*TealLaunch -- A $12 supplement to the Palm launcher from TealPoint. TealLaunch launches apps using special strokes and button presses.
*WorkBench -- This $10 utility from Toysoft lets you to launch apps using a Windows-like menu bar on Palm m500 series, HandEra 330 and Sony Clié devices. Supports VFS external media on these specific handhelds.
*AppHack -- A basic yet powerful $5 hack from Ed Keyes, which uses button press sequences to launch your favorites apps.
*App/DA Launcher -- This freeware hack from Hoshi Takanori lets users launch apps and Desk Accessories (DAs) using the silkscreened application icon, divided into four quadrants (See the 2nd link for more info on DAs).
*EasyLaunch -- Postcardware hack from Petr Syrovatka, which enables pen strokes or button clicks to launch apps or other multi-function actions.
*RunWrite -- A $12 hack from Dove Software, which launches apps with a trigger stroke and Graffiti letter combination.
*Switcheroo -- A freeware hack from Lonnie Foster for launching apps with a special stroke and Graffiti letter combination.
Hack Managers -- To manage launcher hacks, you will need a hack manager such as HackMaster ($5), TealMaster ($10) or X-Master (freeware).
You're welcome Mike.
Palm handhelds aren't too popular yet, since the prices are still really high. If I had paid for mine, it would cost around 2,000NIS (about $500). Because of the price, most Palm handheld users are gadget-loving high tech workers. I think my entire school had only three people with PDAs.
I have to say that Calanit, the company which brought Palm handhelds to Israel, did a surprisingly good job at localization. There are Hebrew Graffiti and keyboard letters, with full support for right-to-left writing (The local version of Windows, for instance, is terrible in that area), and even a Jewish calendar option, which I don't use, but is a good idea nonetheless. When the Visor arrived it had no Hebrew support, so it wasn't too popular, but apparently PiLoc, the program I use for Hebrew on the Palm, works on any Palm OS device, and has an option for Visor users that makes all the menus and dialog boxes in hebrew, too.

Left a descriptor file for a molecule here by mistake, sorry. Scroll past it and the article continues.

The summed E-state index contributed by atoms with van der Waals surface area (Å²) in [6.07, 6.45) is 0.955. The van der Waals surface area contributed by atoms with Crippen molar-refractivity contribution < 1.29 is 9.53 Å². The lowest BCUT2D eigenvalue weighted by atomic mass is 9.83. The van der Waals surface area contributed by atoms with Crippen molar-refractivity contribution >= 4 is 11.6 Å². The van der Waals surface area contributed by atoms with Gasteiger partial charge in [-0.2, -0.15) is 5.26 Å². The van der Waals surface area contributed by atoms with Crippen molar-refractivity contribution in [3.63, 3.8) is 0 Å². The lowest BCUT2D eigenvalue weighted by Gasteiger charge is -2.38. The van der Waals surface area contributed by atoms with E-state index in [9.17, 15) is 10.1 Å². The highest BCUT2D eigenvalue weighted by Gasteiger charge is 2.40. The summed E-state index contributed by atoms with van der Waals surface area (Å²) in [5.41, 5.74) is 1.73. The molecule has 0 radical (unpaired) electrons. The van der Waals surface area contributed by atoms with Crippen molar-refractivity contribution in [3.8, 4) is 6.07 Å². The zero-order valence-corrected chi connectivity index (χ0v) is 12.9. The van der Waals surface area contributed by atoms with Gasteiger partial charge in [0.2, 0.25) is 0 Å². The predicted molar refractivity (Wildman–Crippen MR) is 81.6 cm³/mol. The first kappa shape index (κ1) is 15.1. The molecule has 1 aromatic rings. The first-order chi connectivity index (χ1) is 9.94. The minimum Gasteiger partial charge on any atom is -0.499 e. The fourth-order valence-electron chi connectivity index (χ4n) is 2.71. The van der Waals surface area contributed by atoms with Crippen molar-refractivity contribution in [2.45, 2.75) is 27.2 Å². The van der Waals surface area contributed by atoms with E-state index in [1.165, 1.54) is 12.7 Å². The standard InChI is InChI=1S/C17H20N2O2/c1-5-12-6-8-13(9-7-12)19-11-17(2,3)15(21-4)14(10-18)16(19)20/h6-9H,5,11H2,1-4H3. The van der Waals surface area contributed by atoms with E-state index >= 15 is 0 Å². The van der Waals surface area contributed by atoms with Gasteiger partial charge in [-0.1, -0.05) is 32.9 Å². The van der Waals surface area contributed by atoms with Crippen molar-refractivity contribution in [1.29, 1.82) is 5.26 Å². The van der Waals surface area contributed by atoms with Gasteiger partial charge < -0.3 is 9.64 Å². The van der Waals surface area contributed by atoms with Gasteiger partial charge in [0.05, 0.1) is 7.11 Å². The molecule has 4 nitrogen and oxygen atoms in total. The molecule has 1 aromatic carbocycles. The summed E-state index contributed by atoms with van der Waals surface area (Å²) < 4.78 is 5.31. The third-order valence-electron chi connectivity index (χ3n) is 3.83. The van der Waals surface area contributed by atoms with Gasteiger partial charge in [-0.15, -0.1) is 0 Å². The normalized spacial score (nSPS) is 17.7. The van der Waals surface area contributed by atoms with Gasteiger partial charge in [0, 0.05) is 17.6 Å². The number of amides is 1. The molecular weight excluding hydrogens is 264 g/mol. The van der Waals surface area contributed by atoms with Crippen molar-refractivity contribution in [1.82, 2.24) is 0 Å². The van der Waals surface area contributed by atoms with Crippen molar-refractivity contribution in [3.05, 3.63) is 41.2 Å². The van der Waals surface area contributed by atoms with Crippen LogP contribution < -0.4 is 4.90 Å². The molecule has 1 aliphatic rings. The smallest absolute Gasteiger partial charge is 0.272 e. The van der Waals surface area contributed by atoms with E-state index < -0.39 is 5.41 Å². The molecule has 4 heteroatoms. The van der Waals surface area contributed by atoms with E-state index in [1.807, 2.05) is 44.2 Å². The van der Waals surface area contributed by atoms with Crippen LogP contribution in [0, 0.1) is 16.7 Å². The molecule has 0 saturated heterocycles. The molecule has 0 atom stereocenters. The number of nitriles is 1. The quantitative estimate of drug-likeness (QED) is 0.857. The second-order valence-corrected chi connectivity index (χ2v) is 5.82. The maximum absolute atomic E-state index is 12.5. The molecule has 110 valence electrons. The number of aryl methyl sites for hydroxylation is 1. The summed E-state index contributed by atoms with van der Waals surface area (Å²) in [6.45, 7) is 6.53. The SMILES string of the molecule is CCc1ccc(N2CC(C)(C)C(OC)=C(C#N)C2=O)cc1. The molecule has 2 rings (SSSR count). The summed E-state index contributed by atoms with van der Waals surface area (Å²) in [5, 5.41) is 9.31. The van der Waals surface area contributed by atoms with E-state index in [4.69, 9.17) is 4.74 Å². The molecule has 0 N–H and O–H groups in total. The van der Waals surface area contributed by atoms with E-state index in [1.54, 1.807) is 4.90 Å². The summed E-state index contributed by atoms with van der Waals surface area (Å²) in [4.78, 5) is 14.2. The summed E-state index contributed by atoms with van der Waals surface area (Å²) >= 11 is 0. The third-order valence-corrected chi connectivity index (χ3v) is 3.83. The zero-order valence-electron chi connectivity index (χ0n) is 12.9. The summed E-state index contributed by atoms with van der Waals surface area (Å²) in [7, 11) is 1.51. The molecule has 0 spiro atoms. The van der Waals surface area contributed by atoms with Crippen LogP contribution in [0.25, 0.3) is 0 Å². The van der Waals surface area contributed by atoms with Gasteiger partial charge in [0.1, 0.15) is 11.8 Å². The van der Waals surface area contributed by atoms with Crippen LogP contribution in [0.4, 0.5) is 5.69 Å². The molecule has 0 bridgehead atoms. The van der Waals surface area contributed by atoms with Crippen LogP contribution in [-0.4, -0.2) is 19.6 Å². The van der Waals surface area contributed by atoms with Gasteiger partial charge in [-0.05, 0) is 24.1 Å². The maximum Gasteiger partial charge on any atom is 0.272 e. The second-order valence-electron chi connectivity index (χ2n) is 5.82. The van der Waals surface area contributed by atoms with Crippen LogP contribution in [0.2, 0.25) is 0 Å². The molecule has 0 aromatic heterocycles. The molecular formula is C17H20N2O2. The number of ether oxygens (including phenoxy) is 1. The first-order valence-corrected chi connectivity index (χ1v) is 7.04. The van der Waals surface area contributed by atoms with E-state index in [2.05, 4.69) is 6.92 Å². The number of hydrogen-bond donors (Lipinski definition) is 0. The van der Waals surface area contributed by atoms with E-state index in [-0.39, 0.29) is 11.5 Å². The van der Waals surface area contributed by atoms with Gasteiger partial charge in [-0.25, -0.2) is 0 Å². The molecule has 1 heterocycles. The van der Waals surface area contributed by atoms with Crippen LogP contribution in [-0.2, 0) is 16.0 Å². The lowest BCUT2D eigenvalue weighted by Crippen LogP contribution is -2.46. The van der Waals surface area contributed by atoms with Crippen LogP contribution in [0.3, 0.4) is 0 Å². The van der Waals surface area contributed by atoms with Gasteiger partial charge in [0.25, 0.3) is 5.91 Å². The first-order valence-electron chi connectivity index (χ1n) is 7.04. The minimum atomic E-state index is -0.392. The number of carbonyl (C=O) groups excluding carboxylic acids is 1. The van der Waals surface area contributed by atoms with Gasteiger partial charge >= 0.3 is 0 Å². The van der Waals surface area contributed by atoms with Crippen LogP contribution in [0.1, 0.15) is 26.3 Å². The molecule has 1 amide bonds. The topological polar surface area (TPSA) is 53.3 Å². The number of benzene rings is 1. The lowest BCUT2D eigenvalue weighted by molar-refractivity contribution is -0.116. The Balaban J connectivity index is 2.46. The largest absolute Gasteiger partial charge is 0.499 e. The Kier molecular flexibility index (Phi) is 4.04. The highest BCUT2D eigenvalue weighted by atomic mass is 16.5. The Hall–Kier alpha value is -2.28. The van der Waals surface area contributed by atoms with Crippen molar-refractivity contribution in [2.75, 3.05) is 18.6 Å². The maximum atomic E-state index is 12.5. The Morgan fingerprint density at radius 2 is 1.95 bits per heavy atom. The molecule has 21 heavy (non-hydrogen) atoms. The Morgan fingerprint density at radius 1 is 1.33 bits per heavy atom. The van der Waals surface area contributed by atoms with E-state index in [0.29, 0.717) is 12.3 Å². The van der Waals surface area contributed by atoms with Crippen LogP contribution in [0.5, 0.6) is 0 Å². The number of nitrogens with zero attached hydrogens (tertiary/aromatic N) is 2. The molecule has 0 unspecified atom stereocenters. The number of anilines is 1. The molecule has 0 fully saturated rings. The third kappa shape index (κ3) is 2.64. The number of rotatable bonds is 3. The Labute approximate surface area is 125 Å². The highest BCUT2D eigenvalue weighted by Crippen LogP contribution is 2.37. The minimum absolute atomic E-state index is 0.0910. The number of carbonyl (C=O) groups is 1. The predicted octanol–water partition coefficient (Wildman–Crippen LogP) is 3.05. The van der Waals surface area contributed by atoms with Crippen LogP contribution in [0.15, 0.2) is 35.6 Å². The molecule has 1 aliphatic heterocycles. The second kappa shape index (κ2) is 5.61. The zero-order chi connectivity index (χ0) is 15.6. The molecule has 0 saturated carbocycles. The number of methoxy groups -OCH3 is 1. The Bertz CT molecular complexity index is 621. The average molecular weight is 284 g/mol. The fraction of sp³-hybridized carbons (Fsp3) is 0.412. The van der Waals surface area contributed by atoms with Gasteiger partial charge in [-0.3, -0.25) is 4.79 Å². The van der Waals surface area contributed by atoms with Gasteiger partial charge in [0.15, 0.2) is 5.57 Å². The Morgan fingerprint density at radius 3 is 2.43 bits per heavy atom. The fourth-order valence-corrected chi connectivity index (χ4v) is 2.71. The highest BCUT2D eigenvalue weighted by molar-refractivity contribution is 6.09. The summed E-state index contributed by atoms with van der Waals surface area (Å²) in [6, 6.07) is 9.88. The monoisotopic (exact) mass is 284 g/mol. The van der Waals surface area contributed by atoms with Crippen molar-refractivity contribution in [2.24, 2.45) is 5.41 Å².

Calanit (in Hebrew):
The people who don't know anything about computers think it's pretty amazing, especially when I show them how I write down notes during lessons without a keyboard. Those who know more about computers are less amazed, but still like it. I just let the non computer-literate ones play Solitaire, that wins them over. :)
Now that I am out of school, I use it as more as it was intended -- A phone book, a date book. It's useful since I carry it with me all of the time, and it has saved me a few times. I also use it for reading e-books from Project Gutenberg before I go to sleep.
I use Diddle for my sketches, AvantGo for the news, and a freeware doc reader CSpotRun, which is really easy to use and has most of the options of commercial readers. The others I could live without... like the Voodoo Doll app, which has no use whatsoever, but I still keep for some reason.
I think about purchasing TealPaint. I've tried the trial version, and it's much, much better than Diddle. (but hey, if they want to give me a free copy for advertising it, I don't mind!)
I also want a hard case for my Palm, because it already fell once and has a small, annoying crack on the screen.
Once, while waiting for a train, I decided to try and do sketches of people at the station on my Palm, without them noticing me doing it. The first person was easy, since he was on the other side of the tracks and didn't notice, but I wanted a bit more of a challenge. So when I got on the train, I waited for someone to sit in front of me. Fortunately, it was an old religious man, who kept reading his prayer book. So I got a nice sketch, and he wasn't aware of it, and nobody got hurt. :)
Well, if anyone at the company importing Palm or Visor handhelds to Israel reads this somehow -- lower the prices! $500 for a small piece of plastic is a lot of money, even if it does change my life. Even the Visor Prism costs less, and offers way, way more.
The list of upcoming interviews includes: Spain, Switzerland, Canada, Argentina, Mexico, New Zealand, Thailand, Venezuela, Malaysia, Chile, Singapore, Italy, The Philippines, Belgium, South Africa, Bahrain, Barbados, Russia, Romania, Honduras, Saudi Arabia, Greece, Argentina, Guatemala and Portugal.
The list of past interviews includes users from: Israel, The Netherlands, India, Costa Rica, Ireland, Germany, Australia, Brazil, Britain, China, France, Japan, Norway, Poland, and Turkey. If you are from a country *not* represented on either list, feel free to apply with an an e-mail to firstname.lastname@example.org for consideration.
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This issue is dedicated to the memory of the people killed by terrorists in the September 11 attacks in the United States. You are not forgotten.